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Convert the whole site to use Pelican instead of Jekyll

Gergely Polonkai 8 months ago
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100 changed files with 241 additions and 5620 deletions
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.bundle/config View File

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BUNDLE_PATH: "vendor"

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- 4
.gitignore View File

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.hyde.el View File

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(setq hyde/git/remote "origin"
hyde/git/remote-branch "master")

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layout: page
title: Not Found
permalink: /404.html

The page you are looking for is not here. Maybe it was but I have removed it. Most likely it was intentionally. If you think I made a mistake, please tell me.

{% if page.url contains '/akarmi' %}
If you are looking for the pictures that used to be here, you should definitely contact me. For reasons.
{% endif %}

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- 1
CNAME View File

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Gemfile View File

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source ''

gem 'jekyll'
gem 'jekyll-gist'
gem 'jekyll-paginate'

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Gemfile.lock View File

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addressable (2.7.0)
public_suffix (>= 2.0.2, < 5.0)
colorator (1.1.0)
concurrent-ruby (1.1.5)
em-websocket (0.5.1)
eventmachine (>= 0.12.9)
http_parser.rb (~> 0.6.0)
eventmachine (1.2.7)
faraday (0.17.0)
multipart-post (>= 1.2, < 3)
ffi (1.11.1)
forwardable-extended (2.6.0)
http_parser.rb (0.6.0)
i18n (1.7.0)
concurrent-ruby (~> 1.0)
jekyll (4.0.0)
addressable (~> 2.4)
colorator (~> 1.0)
em-websocket (~> 0.5)
i18n (>= 0.9.5, < 2)
jekyll-sass-converter (~> 2.0)
jekyll-watch (~> 2.0)
kramdown (~> 2.1)
kramdown-parser-gfm (~> 1.0)
liquid (~> 4.0)
mercenary (~> 0.3.3)
pathutil (~> 0.9)
rouge (~> 3.0)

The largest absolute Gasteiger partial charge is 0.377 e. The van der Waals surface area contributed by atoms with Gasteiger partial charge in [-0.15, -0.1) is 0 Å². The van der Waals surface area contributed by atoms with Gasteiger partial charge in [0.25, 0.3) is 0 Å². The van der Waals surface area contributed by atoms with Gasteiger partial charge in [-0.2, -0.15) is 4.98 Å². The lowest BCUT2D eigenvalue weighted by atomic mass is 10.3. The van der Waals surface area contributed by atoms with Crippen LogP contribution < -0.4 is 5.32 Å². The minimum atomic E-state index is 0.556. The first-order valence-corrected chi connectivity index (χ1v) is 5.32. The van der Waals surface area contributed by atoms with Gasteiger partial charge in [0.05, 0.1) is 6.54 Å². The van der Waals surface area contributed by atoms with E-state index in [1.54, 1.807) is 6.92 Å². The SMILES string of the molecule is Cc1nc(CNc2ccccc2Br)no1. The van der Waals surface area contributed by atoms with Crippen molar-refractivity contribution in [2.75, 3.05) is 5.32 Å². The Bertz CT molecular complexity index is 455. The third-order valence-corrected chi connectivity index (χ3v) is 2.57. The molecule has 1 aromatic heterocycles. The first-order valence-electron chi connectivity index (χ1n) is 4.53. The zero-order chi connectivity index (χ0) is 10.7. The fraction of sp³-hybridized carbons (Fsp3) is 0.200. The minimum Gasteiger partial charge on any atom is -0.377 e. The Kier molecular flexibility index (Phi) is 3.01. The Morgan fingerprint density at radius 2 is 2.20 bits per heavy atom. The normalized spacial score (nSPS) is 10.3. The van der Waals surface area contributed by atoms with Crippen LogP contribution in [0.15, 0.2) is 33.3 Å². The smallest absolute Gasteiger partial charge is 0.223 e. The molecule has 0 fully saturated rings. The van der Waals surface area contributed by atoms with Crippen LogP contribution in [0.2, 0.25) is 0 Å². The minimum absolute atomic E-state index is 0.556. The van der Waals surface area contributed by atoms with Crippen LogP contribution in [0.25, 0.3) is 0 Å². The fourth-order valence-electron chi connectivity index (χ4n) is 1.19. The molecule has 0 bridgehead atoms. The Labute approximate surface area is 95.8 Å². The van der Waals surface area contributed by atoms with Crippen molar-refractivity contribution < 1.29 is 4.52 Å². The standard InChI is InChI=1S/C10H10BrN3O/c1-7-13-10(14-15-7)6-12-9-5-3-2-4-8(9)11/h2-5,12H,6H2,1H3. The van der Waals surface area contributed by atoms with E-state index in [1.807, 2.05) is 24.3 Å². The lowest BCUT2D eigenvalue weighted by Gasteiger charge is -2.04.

safe_yaml (~> 1.0)
terminal-table (~> 1.8)
jekyll-gist (1.5.0)
octokit (~> 4.2)
jekyll-paginate (1.1.0)
jekyll-sass-converter (2.0.1)
sassc (> 2.0.1, < 3.0)
jekyll-watch (2.2.1)
listen (~> 3.0)
kramdown (2.1.0)
kramdown-parser-gfm (1.1.0)
kramdown (~> 2.0)
liquid (4.0.3)
listen (3.2.0)
rb-fsevent (~> 0.10, >= 0.10.3)
rb-inotify (~> 0.9, >= 0.9.10)
mercenary (0.3.6)
multipart-post (2.1.1)
octokit (4.14.0)
sawyer (~> 0.8.0, >= 0.5.3)
pathutil (0.16.2)
forwardable-extended (~> 2.6)
public_suffix (4.0.1)
rb-fsevent (0.10.3)
rb-inotify (0.10.0)
ffi (~> 1.0)
rouge (3.12.0)
safe_yaml (1.0.5)
sassc (2.2.1)
ffi (~> 1.9)
sawyer (0.8.2)
addressable (>= 2.3.5)
faraday (> 0.8, < 2.0)
terminal-table (1.8.0)
unicode-display_width (~> 1.1, >= 1.1.1)
unicode-display_width (1.6.0)




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Makefile View File

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DEBUG ?= 0
ifeq ($(DEBUG), 1)

ifeq ($(RELATIVE), 1)
PELICANOPTS += --relative-urls

@echo 'Makefile for a pelican Web site '
@echo ' '
@echo 'Usage: '
@echo ' make html (re)generate the web site '
@echo ' make clean remove the generated files '
@echo ' make regenerate regenerate files upon modification '
@echo ' make publish generate using production settings '
@echo ' make serve [PORT=8000] serve site at http://localhost:8000'
@echo ' make serve-global [SERVER=] serve (as root) to $(SERVER):80 '
@echo ' make devserver [PORT=8000] serve and regenerate together '
@echo ' make ssh_upload upload the web site via SSH '
@echo ' make rsync_upload upload the web site via rsync+ssh '
@echo ' '
@echo 'Set the DEBUG variable to 1 to enable debugging, e.g. make DEBUG=1 html '
@echo 'Set the RELATIVE variable to 1 to enable relative urls '
@echo ' '


[ ! -d $(OUTPUTDIR) ] || rm -rf $(OUTPUTDIR)


ifdef PORT

ifdef SERVER

ifdef PORT


.PHONY: html help clean regenerate serve serve-global devserver publish

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Pipfile View File

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name = "pypi"
url = ""
verify_ssl = true


pelican = {extras = ["markdown"],version = "*"}
gergelypolonkaieu-site = {editable = true,path = "."}
typogrify = "*"

python_version = "3.7"

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Pipfile.lock View File

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"_meta": {
"hash": {
"sha256": "3848a327090b82fa6faf252335283a4c4648c0848fcf02cd841428b45a36c238"
"pipfile-spec": 6,
"requires": {
"python_version": "3.7"
"sources": [
"name": "pypi",
"url": "",